On May 5, the Orioles finished off a brief West Coast trip with an impressive 4-2 mark, having taken two of three from the Athletics and Mariners. Their last win of the trip was John Means’ no-hitter in Seattle.
The trip brought the Orioles’ season record to 15-16 — hardly a world-beating mark, but it was a “light at the end of the tunnel” moment for the Orioles. Since then, the tunnel at the major-league level has been fully shut again, with very little in the way of light coming through.
The Orioles have gone 2-13 since the no-hitter and are now buried in last place in the division. Let’s face it, folks. For 2021, it looks and feels as if the Orioles have fallen and can’t get up.
Much has been made of the Orioles’ Jekyll & Hyde season given their play on the road (11-11) and their horrid home mark (6-18). But it’s really much easier to look at the dollar signs as the real culprit — at least the pitching dollar signs.
I won’t go pitcher by pitcher in the American League. Let’s keep this in easy smoke signals that everyone can understand. The highest paid pitcher the Orioles have on the staff is Matt Harvey, who is pitching on a one-year, $1 million contract. The second-highest paid pitcher the Orioles employ is the $825,000 man Shawn Armstrong. In total, this group (including Hunter Harvey, Mac Screoler and Wade LeBlanc) is coming in at a little under $10 million.
In this week’s power rankings, you’ll see the Red Sox at No. 3, Yankees at No. 4 and Rays at No. 5. Tampa Bay is riding a 10-game winning streak, which included a total three-game annihilation of the Orioles at Camden Yards last week. The Blue Jays have been in and out of the top 10. The Jays fell to No. 12 this week after the Rays beat them in three straight this weekend down in Toronto, Fla., otherwise known as Dunedin.
The Yankees are paying ace right-hander Gerrit Cole $36 million this year, and they’re paying $29 million to their top two relievers — Aroldis Chapman ($16 million) and the injured Zack Britton ($13 million). All told, the Yankees are paying pitchers more than $100 million this year.
Let’s look at the supposedly surprising Red Sox, not including Chris Sale and his $24 million as he rehabs from Tommy John surgery. The Sox have Nathan Eovaldi ($17 million), Garrett Richards ($8.5 million), Eduardo Rodriguez ($8.3 million) and Martin Perez ($4.5 million). Closer Matt Barnes is making $4.5 million, and the Red Sox are paying all of Adam Ottavino’s salary ($8.85 million) after acquiring him from the Yankees this past offseason. In total, the Red Sox are paying close to $60 million for their staff, not including Sale.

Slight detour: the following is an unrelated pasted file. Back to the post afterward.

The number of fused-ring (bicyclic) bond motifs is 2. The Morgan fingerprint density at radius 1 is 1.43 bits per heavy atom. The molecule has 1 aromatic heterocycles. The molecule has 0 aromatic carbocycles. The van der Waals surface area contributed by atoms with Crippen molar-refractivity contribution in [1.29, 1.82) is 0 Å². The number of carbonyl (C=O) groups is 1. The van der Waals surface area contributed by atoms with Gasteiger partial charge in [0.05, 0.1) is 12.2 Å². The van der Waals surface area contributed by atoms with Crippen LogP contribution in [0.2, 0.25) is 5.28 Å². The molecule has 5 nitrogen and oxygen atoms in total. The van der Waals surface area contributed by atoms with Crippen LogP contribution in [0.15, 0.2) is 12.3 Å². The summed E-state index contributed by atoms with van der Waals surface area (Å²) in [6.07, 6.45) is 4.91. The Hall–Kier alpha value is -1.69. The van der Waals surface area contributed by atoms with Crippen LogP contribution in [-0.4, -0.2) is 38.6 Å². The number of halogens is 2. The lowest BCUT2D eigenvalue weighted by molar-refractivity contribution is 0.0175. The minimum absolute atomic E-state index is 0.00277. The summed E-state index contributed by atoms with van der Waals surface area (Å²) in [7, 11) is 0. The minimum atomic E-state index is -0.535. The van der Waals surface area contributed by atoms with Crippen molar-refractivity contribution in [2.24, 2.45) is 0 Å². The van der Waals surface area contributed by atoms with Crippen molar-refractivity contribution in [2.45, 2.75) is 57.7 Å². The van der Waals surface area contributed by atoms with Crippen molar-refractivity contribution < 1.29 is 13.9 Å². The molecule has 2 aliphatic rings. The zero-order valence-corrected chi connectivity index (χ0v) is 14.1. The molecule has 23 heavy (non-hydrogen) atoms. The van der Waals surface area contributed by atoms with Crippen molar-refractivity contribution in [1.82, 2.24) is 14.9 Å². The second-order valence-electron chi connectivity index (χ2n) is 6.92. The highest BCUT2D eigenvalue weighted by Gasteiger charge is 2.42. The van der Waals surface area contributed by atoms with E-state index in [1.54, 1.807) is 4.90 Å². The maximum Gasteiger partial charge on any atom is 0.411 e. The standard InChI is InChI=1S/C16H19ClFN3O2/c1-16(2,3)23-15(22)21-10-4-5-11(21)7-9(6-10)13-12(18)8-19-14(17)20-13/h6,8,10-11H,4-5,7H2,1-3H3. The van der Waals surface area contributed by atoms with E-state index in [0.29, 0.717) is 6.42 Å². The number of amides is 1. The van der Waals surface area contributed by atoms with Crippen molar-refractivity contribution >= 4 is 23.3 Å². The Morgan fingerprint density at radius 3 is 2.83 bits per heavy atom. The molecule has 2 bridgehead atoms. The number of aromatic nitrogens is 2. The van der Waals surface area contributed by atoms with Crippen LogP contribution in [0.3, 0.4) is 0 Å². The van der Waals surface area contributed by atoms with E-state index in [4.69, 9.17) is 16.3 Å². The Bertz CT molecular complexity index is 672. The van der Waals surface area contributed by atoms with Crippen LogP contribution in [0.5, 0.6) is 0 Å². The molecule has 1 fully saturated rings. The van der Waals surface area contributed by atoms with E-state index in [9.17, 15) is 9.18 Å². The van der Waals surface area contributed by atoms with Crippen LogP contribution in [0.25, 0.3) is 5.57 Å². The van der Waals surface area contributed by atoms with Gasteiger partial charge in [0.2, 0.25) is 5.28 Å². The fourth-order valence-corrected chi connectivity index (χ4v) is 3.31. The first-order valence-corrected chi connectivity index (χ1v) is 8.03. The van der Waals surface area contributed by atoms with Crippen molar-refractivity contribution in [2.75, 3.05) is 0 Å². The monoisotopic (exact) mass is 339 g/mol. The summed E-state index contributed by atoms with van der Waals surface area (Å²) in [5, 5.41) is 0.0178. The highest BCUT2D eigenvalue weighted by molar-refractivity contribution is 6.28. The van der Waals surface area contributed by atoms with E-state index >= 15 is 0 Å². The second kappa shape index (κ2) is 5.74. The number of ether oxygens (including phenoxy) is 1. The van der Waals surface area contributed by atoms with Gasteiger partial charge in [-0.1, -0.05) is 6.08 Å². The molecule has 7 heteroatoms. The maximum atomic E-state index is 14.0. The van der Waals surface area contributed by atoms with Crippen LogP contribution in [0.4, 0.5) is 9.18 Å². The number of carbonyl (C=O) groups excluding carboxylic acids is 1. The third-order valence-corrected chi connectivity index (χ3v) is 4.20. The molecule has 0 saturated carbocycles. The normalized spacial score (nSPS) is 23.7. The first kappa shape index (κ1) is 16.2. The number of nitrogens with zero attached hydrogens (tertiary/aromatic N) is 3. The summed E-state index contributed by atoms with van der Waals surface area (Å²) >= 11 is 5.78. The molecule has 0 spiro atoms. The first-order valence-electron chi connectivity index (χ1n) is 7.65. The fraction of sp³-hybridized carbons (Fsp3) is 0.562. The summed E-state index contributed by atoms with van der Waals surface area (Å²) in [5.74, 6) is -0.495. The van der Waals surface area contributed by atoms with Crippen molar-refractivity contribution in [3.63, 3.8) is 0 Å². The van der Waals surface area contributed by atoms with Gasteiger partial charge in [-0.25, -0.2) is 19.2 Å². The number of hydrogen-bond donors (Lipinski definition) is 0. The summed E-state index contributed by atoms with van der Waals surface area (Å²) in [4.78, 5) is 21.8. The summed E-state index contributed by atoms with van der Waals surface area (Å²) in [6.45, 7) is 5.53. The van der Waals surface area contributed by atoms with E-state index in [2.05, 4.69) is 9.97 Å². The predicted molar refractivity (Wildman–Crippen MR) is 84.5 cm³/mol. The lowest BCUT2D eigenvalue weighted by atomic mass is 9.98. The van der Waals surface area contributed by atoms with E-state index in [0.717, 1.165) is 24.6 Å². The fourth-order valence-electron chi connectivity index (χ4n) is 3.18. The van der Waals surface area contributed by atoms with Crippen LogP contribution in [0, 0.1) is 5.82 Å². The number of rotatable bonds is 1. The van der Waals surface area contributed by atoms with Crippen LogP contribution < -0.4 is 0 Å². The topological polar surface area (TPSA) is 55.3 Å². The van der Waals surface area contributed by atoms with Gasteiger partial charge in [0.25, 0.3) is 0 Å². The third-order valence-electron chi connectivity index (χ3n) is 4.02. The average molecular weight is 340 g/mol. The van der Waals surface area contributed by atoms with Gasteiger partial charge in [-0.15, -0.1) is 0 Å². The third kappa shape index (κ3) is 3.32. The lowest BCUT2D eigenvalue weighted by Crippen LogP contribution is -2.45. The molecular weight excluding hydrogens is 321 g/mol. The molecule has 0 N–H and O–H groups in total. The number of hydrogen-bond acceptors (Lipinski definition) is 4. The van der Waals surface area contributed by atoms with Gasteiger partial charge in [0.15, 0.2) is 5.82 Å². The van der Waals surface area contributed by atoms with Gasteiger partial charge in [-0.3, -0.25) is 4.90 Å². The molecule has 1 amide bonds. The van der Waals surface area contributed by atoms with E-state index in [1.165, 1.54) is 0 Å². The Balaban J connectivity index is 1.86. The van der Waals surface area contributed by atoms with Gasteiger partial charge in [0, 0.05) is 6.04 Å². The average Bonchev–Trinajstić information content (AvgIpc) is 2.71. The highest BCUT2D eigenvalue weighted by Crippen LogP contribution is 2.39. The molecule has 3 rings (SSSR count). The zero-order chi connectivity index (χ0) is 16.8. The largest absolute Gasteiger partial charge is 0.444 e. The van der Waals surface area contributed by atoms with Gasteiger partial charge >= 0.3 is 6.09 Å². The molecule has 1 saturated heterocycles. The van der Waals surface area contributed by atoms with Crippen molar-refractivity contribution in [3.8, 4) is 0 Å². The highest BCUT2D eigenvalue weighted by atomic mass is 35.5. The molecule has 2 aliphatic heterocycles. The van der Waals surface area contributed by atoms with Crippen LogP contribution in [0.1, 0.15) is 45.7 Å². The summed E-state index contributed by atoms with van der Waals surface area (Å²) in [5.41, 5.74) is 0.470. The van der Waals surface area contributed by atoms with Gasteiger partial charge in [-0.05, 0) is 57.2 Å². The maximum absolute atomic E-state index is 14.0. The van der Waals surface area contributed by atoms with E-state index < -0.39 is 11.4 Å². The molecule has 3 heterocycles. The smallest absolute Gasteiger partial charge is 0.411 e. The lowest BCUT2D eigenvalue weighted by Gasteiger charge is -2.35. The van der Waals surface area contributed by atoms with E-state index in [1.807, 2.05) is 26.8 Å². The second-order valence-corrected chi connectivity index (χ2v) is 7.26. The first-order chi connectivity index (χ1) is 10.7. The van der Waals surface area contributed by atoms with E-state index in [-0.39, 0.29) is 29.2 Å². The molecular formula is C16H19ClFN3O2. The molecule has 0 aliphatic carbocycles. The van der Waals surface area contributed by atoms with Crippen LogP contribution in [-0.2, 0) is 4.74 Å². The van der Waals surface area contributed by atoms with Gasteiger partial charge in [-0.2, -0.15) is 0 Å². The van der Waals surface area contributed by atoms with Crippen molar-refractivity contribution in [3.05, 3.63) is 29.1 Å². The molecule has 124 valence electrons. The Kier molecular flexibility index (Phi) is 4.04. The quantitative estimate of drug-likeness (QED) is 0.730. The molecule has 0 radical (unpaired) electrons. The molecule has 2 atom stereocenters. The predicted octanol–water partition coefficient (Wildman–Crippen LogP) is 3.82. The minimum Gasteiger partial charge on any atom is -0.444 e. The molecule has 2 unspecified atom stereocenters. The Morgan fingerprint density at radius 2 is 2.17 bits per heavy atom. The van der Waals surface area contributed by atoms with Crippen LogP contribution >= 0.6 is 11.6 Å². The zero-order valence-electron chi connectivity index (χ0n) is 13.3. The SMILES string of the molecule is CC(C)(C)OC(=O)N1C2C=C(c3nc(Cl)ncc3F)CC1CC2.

The pesky and smart Rays are led by free-agent signee Chris Archer, who signed for $6.5 million on a one-year deal. Ace right-hander Tyler Glasnow is making $4 million. Michael Wacha ($3 million) and Rich Hill ($2.5 million) are on one-year deals. The Rays even gave my guy Collin McHugh $1.8 million. They’re at $25-$27 million all in.
The Blue Jays are led by former Dodger Hyun-jin Ryu, who is making $20 million. Robbie Ray is making $8 million. The Jays picked up ex-Padres closer Kirby Yates at a bargain deal of $5.5 million. He will never throw a pitch for the Jays, at least not this year, due to Tommy John surgery. The Jays tally up to right around the $50 million mark.
We can debate the way Orioles GM Mike Elias has gone about the rebuild, and Lord knows I understand the need to tear something down and start all over. But in the immortal words of the late Dennis Green when talking about a Chicago Bears team his Arizona Cardinals had let off the hook, albeit with a lot less drama, “We know what the Orioles pitching staff is … we watch them every day.” And it’s not major-league caliber when all you spend is about $10 million.
Here are this week’s rankings.